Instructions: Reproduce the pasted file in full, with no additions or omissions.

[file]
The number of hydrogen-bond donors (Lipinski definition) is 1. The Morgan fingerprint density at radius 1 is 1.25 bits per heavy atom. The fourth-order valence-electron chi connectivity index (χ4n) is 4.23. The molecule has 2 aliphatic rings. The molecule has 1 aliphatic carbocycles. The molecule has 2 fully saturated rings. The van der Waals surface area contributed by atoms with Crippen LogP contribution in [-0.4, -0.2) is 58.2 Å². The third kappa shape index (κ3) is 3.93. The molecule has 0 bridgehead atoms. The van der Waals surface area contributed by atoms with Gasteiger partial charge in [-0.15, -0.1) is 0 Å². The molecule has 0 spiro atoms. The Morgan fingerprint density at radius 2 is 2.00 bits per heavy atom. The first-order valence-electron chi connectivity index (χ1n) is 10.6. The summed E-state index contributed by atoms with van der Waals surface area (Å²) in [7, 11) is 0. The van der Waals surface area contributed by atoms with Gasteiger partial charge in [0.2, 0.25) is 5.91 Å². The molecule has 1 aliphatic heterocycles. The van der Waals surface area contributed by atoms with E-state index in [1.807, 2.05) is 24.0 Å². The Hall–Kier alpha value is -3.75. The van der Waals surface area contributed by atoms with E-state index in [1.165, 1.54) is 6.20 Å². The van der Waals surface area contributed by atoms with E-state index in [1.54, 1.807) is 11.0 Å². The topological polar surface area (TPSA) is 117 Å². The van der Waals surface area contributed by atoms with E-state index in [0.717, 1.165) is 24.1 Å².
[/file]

The number of hydrogen-bond donors (Lipinski definition) is 1. The Morgan fingerprint density at radius 1 is 1.25 bits per heavy atom. The fourth-order valence-electron chi connectivity index (χ4n) is 4.23. The molecule has 2 aliphatic rings. The molecule has 1 aliphatic carbocycles. The molecule has 2 fully saturated rings. The van der Waals surface area contributed by atoms with Crippen LogP contribution in [-0.4, -0.2) is 58.2 Å². The third kappa shape index (κ3) is 3.93. The molecule has 0 bridgehead atoms. The van der Waals surface area contributed by atoms with Gasteiger partial charge in [-0.15, -0.1) is 0 Å². The molecule has 0 spiro atoms. The Morgan fingerprint density at radius 2 is 2.00 bits per heavy atom. The first-order valence-electron chi connectivity index (χ1n) is 10.6. The summed E-state index contributed by atoms with van der Waals surface area (Å²) in [7, 11) is 0. The van der Waals surface area contributed by atoms with Gasteiger partial charge in [0.2, 0.25) is 5.91 Å². The molecule has 1 aliphatic heterocycles. The van der Waals surface area contributed by atoms with E-state index in [1.807, 2.05) is 24.0 Å². The Hall–Kier alpha value is -3.75. The van der Waals surface area contributed by atoms with E-state index in [1.165, 1.54) is 6.20 Å². The van der Waals surface area contributed by atoms with E-state index in [1.54, 1.807) is 11.0 Å². The topological polar surface area (TPSA) is 117 Å². The van der Waals surface area contributed by atoms with E-state index in [0.717, 1.165) is 24.1 Å².